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Photo: Edho Pratama

A whopping 63% of marketers consider SEO their most potent marketing weapon, according to Moz's 2023 State of Digital Marketing report. But for many businesses, the path to organic traffic dominance remains shrouded in an SEO fog, especially when it comes to pricing. Hourly rates, retainers, project costs – pricing structures can be intricate.

With clear explanations, actionable tips, and real-world examples, this guide will transform you from a pricing novice into a savvy SEO investor. You can learn more about SEO pricing by reading JetRank’s SEO cost guide. But let's begin, shall we?

  • Cost-per-click

Cost-per-click (CPC) is one of the key metrics when it comes to paid advertising, serving as an indicator of how much a business will spend and whether their return on investment justifies this investment. A strong CPC will result in increased sales and an improved return on investment. However, it must be remembered that this metric should only be seen as part of an overall marketing strategy.

High CPC rates can result from marketers bidding on competitive keywords or ads not tailored for search intent. To minimize costs per click and improve Quality Score, keyword research tools provide valuable data that allows advertisers to identify lower competition variations of target keywords that improve Quality Score while decreasing costs per click. Likewise, ads must align with actual customer search requests to increase Ad Rank.

  • Cost-per-acquisition

Cost-per-acquisition (CPA) is one of the key marketing metrics you must keep in mind when determining how to invest in marketing efforts. CPA measures how much it costs to convert one visitor to a paying customer and shouldn't be confused with Customer Acquisition Cost (CAC), another key marketing metric.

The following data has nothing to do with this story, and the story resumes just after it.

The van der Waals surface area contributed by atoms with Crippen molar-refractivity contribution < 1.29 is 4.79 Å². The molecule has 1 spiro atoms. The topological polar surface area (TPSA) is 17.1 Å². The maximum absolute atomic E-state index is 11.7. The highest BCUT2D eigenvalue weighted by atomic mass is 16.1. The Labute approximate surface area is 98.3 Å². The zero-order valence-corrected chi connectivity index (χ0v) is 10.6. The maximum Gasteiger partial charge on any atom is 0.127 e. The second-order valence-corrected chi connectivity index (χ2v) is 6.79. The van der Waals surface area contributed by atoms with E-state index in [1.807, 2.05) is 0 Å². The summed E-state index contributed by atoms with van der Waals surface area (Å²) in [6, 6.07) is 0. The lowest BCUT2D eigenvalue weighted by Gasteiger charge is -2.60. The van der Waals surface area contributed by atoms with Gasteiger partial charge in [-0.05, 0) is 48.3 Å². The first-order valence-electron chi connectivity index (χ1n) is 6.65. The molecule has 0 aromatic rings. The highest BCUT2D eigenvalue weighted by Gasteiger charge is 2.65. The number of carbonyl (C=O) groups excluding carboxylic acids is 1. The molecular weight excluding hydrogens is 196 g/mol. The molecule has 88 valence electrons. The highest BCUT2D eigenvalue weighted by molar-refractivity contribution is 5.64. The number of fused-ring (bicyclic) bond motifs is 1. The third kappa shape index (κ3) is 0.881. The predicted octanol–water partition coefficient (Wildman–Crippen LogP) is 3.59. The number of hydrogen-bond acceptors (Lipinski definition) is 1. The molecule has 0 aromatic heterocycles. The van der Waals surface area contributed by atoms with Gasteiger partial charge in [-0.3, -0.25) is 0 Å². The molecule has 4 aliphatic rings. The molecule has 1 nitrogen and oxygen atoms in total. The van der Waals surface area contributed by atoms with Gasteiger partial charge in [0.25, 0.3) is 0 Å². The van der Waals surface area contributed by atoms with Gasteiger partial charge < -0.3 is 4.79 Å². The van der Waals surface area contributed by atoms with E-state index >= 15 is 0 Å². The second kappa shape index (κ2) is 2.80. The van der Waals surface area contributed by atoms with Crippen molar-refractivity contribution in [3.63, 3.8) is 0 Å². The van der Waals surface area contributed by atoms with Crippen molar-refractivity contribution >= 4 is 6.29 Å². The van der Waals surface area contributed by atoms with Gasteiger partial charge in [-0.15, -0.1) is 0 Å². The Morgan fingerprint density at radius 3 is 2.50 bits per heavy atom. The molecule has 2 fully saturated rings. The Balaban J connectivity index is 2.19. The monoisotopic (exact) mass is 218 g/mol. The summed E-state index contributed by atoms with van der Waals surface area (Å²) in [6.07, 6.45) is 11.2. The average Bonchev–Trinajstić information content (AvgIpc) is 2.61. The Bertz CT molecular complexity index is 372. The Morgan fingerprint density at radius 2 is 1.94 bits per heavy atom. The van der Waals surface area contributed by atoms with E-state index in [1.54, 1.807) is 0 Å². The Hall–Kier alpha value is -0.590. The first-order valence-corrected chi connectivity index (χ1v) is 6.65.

Utilizing various marketing tools – Google Analytics and paid media platforms' first-party data can give you an accurate view of your performance, helping to triangulate data and determine the most successful channels for generating quality leads.

At CPA, the key performance indicators (KPIs) used in your marketing strategy include CPC and Average Order Value (AOV). A low CAC with high AOV rates indicate effective lead generation processes and that each conversion generates solid revenues.

  • Cost-per-lead

“Cost-per-lead (CPL) is an essential marketing metric, showing how much it costs to acquire one prospective customer,” mentioned Roger from CPL provides an effective way to measure and optimize marketing effectiveness and budget utilization; you can use CPL data to identify which channels generate qualified leads most efficiently while decreasing investments in less profitable channels.

An optimal cost per lead (CPL) depends on your industry and business model but should equal or be lower than gross profit per sale. When determining your CPL it's also important to take other metrics such as conversion rate and average order value into consideration.

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  • Cost-per-sale

Cost-per-sale pricing structures compensate advertisers only when sales generated through an advertisement have occurred. This metric falls under the CPA (Cost per Action) ad model, which encompasses CPM (Cost Per Impression) and CPC. Advertisers favor cost per sale due to its reduced risk of paying for traffic or page impressions that might not lead to conversions – making this strategy particularly helpful for companies with limited marketing budgets.